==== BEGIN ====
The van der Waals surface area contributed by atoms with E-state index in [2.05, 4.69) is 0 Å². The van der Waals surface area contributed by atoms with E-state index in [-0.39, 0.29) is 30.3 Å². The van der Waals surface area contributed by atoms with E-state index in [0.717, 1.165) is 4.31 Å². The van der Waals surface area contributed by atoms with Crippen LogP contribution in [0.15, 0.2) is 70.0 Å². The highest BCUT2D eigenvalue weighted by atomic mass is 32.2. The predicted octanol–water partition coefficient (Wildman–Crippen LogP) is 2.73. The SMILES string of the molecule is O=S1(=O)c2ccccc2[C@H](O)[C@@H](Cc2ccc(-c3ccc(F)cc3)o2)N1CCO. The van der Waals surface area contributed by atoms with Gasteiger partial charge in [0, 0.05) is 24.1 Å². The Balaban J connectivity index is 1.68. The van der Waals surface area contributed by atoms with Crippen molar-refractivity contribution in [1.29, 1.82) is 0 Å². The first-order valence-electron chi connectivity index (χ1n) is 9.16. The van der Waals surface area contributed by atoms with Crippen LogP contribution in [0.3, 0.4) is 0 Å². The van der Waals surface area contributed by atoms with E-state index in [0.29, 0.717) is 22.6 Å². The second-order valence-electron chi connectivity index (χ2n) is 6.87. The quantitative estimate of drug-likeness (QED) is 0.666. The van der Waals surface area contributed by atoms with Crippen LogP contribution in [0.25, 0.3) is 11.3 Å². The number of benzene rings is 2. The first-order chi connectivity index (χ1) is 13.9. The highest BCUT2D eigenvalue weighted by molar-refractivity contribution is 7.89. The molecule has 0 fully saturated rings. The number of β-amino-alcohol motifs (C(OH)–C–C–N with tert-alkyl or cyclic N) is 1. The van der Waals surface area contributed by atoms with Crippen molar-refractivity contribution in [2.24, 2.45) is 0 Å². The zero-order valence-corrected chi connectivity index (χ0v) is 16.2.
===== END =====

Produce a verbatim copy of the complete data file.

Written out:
The van der Waals surface area contributed by atoms with E-state index in [2.05, 4.69) is 0 Å². The van der Waals surface area contributed by atoms with E-state index in [-0.39, 0.29) is 30.3 Å². The van der Waals surface area contributed by atoms with E-state index in [0.717, 1.165) is 4.31 Å². The van der Waals surface area contributed by atoms with Crippen LogP contribution in [0.15, 0.2) is 70.0 Å². The highest BCUT2D eigenvalue weighted by atomic mass is 32.2. The predicted octanol–water partition coefficient (Wildman–Crippen LogP) is 2.73. The SMILES string of the molecule is O=S1(=O)c2ccccc2[C@H](O)[C@@H](Cc2ccc(-c3ccc(F)cc3)o2)N1CCO. The van der Waals surface area contributed by atoms with Gasteiger partial charge in [0, 0.05) is 24.1 Å². The Balaban J connectivity index is 1.68. The van der Waals surface area contributed by atoms with Crippen molar-refractivity contribution in [1.29, 1.82) is 0 Å². The first-order valence-electron chi connectivity index (χ1n) is 9.16. The van der Waals surface area contributed by atoms with Crippen LogP contribution in [0.3, 0.4) is 0 Å². The van der Waals surface area contributed by atoms with E-state index in [0.29, 0.717) is 22.6 Å². The second-order valence-electron chi connectivity index (χ2n) is 6.87. The quantitative estimate of drug-likeness (QED) is 0.666. The van der Waals surface area contributed by atoms with Crippen LogP contribution in [0.25, 0.3) is 11.3 Å². The number of benzene rings is 2. The first-order chi connectivity index (χ1) is 13.9. The highest BCUT2D eigenvalue weighted by molar-refractivity contribution is 7.89. The molecule has 0 fully saturated rings. The number of β-amino-alcohol motifs (C(OH)–C–C–N with tert-alkyl or cyclic N) is 1. The van der Waals surface area contributed by atoms with Crippen molar-refractivity contribution in [2.24, 2.45) is 0 Å². The zero-order valence-corrected chi connectivity index (χ0v) is 16.2.